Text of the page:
Time Varying Water Demand
The objective of this simple model is to define water usage patters and apply them to a base demand rate to simulate time-varying demands for a water system. The first step is to review historical data to determine a base demand rate and then estimate pattern multiplyers. Once the pattern multipliers are determined, they can be applied to varying base demand rates for your system model.
Water usage in municipal, irrigation, or industrial water distribution systems is inherently unsteady due to continuously varying demands. In order to model this type of phenomenon dynamically, we must reflect the time changing state of the real system by representing demand fluctuations and incorporating them into our model.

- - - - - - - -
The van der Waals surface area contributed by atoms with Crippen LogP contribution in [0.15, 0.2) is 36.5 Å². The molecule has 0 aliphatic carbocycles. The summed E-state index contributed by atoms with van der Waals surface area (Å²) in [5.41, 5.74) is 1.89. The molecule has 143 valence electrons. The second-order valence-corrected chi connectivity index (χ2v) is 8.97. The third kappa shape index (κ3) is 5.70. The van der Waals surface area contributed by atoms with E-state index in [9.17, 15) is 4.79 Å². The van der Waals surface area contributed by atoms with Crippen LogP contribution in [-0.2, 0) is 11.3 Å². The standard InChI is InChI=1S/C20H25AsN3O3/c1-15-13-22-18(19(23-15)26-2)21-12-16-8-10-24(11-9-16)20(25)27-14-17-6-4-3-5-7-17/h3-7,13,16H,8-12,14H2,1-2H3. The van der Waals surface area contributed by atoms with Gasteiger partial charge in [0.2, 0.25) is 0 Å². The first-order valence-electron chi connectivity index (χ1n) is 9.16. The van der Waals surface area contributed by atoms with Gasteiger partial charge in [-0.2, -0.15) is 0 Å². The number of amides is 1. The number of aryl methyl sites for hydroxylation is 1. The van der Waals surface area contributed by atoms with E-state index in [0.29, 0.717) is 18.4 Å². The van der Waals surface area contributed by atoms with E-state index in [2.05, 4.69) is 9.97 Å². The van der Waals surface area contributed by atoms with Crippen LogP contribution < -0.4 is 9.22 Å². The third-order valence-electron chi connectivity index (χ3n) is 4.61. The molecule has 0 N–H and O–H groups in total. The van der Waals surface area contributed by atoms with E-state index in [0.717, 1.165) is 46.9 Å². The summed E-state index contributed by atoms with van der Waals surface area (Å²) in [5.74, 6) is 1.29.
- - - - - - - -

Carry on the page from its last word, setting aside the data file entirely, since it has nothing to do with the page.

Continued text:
System flows experience changes on a daily, monthly, and annual basis. For purposes of demonstration, this model will consider seasonal changes in water demand. Seasonal changes in demand can usually be traced back to climatic variables such as temperature, precipitation, agricultural practices, and to a lessor degree the changing habits of the water users such as recrational activities.
This model uses a sub-model ("Average_Annual_Demand") to calculate an annual average water demand for historic monthly water usage rates recorded for agricultural, municipal, and industrial uses of a hypothetical system. The average annual demand is used to calculate the demand pattern ("Pattern_mult"), which is a seasonal multiplier. Now this multiplier can be applied to forecasted annual average demand scenarios. The lookup table, "future_dem_t" contains future average usage rates from 2010 thru 2030.
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